Thursday, May 23, 2013

The Neverending Fray: Even when he's smart, Groo is still pretty dumb

Groo the Wanderer #101
By Sergio Aragones, Mark Evanier, Stan Sakai (lettering), and Tom Luth (coloring)
Published by Epic Comics, 1993

Following the incremental upgrade to Groo's intelligence in issue #100, it looks like the Groo Crew is trying out some new variations on the kinds of jokes they can tell with the character. Now that he can read, he's a bit more confident and less prone to just wandering into whatever circumstances he finds. He's also eager to use his newfound abilities, giving us fun scenes like this one:

His main goal in this issue is to relocate to a new land where people don't hold such a low opinion of him, which necessitates a sea voyage and allows for the inclusion of everybody's favorite panicky skipper, Captain Ahax. He's as funny as ever, having formulated a grand plan to sail to new territories and escape his ship-sinking nemesis, Groo, but as one would expect, Groo himself ends up on that voyage, prompting more nervous breakdowns. This also provides another chance to demonstrate Groo's increased intelligence when he provokes Ahax for a laugh, something he would have been too oblivious to do previously:

Between Groo and Ahax's quests to move to someplace new and the tension of Groo's expected destruction of the ship, we would seem to have enough plot for one story, but there's also an undercurrent of commentary about the exploitation of resources. The king who sponsor's Ahax's voyage has two advisors, a religious leader and a general, and they both seize the opportunity to expand their influence into new territory. But when they get to the new land, it is populated by what appear to be simpleminded natives who don't put up any fight when attacked and happily hand over any food or riches that the more "civilized" people demand. I'm not sure what the Groo Crew is going for here; there's the obvious power-hungry characters who seek to control others, but the portrayal of the natives as happy to be exploited is kind of problematic. There is an interesting bit about their realization of the ultimate uselessness of gold:

This plot does provide the opportunity to demonstrate another aspect of Groo's increased intelligence: his sense of fairness. When he realizes that he's fighting against people who have no ability or desire to fight back, he switches sides and defends the defenseless, indicating a new sense of honor and a desire to help people out. That might be the real reason for the conqueror/native story, but it seems kind of shoehorned in to the issue when the real focus should be on the Groo/Ahax conflict.

Whatever the case, it ends up being a pretty fun issue nonetheless, indicating a new direction (or maybe just a slightly refined focus) for the series, one that should breathe some new life into it and provide opportunities for more interesting uses of the character and his milieu. Not that it was getting stagnant or anything, but maybe the jokes about every issue being the same had gotten to the Groo Crew and they wanted to prove they could do something (slightly) different. They're still pros, so there will always be plenty of hilarity to be found. I know I'll be happy to keep experiencing it.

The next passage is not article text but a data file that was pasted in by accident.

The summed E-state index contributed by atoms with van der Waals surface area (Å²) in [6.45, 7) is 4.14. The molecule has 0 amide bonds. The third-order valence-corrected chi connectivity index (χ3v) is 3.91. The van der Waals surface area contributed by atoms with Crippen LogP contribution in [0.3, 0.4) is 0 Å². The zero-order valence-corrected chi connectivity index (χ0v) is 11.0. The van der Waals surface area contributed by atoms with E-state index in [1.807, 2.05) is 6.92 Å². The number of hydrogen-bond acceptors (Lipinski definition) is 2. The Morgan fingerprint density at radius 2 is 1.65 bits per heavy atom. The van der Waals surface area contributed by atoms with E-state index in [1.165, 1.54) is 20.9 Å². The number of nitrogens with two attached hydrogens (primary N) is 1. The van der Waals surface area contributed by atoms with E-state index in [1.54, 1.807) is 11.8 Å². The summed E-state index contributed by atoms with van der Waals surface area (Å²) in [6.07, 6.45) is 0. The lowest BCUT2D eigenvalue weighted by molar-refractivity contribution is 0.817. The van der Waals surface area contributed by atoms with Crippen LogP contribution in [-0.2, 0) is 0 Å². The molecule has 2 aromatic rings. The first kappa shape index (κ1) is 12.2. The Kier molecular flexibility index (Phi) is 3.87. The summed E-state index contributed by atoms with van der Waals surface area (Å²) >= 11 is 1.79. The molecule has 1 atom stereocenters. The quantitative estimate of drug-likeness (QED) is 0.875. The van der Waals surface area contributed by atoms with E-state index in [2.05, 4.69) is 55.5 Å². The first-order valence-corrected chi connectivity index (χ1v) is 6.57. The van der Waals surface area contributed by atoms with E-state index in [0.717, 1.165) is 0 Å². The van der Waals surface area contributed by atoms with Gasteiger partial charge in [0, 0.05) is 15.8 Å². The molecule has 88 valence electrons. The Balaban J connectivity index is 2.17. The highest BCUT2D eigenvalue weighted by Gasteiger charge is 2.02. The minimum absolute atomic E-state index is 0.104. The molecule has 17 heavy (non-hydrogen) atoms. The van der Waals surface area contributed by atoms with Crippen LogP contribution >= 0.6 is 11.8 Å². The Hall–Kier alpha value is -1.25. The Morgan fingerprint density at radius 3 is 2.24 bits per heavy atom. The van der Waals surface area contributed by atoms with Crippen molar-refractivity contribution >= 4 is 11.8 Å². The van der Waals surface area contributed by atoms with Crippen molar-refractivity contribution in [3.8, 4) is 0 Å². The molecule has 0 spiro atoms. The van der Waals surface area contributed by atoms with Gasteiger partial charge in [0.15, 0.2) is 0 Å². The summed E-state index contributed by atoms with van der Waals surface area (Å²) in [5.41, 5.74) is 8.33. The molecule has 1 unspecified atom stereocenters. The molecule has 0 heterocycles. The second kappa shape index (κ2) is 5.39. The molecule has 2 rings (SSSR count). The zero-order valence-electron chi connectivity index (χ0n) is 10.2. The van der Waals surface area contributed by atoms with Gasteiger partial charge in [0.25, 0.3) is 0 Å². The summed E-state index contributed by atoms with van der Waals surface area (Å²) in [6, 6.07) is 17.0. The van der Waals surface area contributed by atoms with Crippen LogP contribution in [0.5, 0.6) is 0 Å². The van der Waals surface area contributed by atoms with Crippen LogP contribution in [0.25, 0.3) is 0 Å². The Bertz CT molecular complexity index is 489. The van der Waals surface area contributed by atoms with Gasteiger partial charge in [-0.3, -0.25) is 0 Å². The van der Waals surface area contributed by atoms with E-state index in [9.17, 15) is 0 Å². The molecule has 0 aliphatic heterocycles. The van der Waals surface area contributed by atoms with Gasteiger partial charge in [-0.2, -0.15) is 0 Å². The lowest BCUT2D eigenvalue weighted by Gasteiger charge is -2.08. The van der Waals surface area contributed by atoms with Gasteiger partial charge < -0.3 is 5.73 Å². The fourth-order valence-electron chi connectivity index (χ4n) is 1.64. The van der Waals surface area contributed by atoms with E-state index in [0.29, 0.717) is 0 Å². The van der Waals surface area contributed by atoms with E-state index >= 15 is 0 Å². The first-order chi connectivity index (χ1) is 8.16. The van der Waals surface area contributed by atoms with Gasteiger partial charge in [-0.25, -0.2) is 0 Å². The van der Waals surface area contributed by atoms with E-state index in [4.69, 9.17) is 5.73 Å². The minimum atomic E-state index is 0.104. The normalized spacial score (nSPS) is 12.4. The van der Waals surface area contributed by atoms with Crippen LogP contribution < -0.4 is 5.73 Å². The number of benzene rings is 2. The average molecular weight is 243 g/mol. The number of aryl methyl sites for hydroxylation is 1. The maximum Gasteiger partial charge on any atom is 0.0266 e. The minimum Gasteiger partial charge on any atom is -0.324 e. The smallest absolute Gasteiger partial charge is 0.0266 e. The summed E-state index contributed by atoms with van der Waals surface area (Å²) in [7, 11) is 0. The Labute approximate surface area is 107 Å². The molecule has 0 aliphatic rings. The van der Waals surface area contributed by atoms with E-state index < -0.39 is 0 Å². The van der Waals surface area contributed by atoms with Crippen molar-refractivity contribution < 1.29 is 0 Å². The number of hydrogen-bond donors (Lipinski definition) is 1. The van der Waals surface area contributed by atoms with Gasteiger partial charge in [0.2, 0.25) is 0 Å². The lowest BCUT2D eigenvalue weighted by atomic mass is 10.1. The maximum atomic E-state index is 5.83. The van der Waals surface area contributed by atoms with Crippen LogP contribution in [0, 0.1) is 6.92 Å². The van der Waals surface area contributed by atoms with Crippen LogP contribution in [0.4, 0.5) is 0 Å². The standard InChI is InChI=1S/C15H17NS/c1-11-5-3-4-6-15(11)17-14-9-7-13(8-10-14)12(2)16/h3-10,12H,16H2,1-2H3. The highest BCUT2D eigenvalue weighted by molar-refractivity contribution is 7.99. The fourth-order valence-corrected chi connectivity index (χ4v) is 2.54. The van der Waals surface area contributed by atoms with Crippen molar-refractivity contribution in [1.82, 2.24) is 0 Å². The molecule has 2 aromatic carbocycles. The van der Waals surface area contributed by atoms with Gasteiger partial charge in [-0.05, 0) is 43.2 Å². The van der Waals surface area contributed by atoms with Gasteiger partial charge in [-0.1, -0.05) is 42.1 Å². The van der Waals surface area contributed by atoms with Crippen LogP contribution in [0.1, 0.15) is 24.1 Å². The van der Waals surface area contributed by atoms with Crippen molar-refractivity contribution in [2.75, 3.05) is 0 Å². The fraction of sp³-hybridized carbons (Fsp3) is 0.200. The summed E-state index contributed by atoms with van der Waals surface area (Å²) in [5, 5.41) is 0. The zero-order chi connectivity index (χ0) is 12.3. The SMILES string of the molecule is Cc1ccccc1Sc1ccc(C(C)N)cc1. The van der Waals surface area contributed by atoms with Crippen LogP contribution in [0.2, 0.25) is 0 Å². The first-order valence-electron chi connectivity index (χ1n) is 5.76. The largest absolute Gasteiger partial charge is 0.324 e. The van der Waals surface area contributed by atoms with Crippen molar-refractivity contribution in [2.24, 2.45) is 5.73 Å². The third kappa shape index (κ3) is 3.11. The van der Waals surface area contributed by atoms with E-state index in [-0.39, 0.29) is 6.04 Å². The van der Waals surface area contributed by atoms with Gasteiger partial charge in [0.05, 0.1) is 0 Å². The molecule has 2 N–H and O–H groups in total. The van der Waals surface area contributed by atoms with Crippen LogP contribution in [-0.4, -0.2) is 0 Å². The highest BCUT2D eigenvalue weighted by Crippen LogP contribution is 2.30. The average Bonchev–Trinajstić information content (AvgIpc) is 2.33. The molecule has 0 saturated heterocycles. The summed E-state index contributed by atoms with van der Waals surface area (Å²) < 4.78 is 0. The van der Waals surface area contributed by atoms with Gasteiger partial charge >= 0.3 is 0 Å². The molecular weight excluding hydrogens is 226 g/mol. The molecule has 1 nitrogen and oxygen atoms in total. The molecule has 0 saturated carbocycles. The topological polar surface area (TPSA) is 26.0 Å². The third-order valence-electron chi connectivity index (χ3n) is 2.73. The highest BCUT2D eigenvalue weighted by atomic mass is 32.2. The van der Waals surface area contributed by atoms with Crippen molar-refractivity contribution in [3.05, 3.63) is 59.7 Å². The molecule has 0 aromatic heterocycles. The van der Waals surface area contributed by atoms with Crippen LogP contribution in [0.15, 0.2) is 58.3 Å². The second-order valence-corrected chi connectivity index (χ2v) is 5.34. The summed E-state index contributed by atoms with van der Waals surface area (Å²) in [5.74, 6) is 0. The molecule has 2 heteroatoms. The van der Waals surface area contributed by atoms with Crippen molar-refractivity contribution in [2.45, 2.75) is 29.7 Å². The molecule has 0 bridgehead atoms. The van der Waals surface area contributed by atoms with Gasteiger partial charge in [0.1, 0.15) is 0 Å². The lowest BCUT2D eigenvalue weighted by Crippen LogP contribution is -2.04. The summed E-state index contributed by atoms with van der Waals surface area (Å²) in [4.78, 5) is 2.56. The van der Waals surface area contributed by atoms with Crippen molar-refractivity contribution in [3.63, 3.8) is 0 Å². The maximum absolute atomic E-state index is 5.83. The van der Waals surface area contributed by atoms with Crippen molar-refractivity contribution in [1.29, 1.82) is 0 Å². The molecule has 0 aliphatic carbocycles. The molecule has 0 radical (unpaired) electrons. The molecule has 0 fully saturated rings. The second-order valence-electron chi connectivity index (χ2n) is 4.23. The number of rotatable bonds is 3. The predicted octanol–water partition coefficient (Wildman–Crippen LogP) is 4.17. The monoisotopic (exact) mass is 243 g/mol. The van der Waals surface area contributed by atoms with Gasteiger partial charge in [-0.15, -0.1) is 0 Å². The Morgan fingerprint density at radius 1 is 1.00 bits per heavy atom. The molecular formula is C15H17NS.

Next: Next up is issue #103, "Jailbirds".
This issue's stats:
Recurring characters: Captain Ahax, and Pal and Drumm show up in a backup strip.
Moral: "Some fair deals are fairer than others."
Spanish words: Sergio says "lo siento!" which means "I'm sorry!"
Running jokes: Despite Ahax's best efforts, Groo manages to sink his ship. Rufferto bites a guy on the ass.
Intro follies: Sergio tries to construct a large "welcome" sign for the issue, but it collapses and flattens the rest of the Groo Crew, so he then welcomes everyone to the "big first issue after one hundred old ones!"
Value-added: This issue's puzzle page is a cool maze:

Mark Evanier's job(s): Wordsmith (again!)
Letter column jokes: Aaron Belisle asks why his letter was printed in both issue #93 and 94, wondering if he's the next M. Wayne Williams. Mark explains that it was originally omitted from issue #92 for lack of space, so he added it back into issue #94 without realizing that someone had already included it in issue #93. He also promises to reprint Aaron's most recent letter next month to make sure he sees it. Joel R. Pierce states that he is only writing to prove he can write an intelligent letter, and Mark responds that he's supposed to actually buy a stamp rather than just draw one on the envelope in crayon. Mark Gagnon notes that he realized writing to Groo-Grams is a waste of a stamp, and Mark suggests following Joel Pierce's example and drawing one on (he also makes a joke about Elvis stamps, which were a big deal at the time). Scott Murray contributes a twist on the numbered list of questions by providing a list of answers and asking Mark to "question them". These include "Soon" ("When will Scott Murray write us an intelligent letter?"), "The Minstrel's poems" ("What did Evanier spend most of 1992 writing?"), "Sergio's mustache and Tom Luth's sanity" ("Name two things Mrs. Aragones can kiss goodbye."), and a plug for Mark's writing on the TV show "Bob" ("Describe a shameless plug for a TV series that actually hired Evanier."). Jason Potratz suggests some titles and 90s-style gimmicks for Groo spinoff series, including "The Amazing Groo" (with a cover with a holographic picture of cheese dip), "The Spectacular Groo" (with a glow-in-the-dark picture of cheese dip), and "Groo 2099" (with a 3-D cover of some tubed cheese dip).

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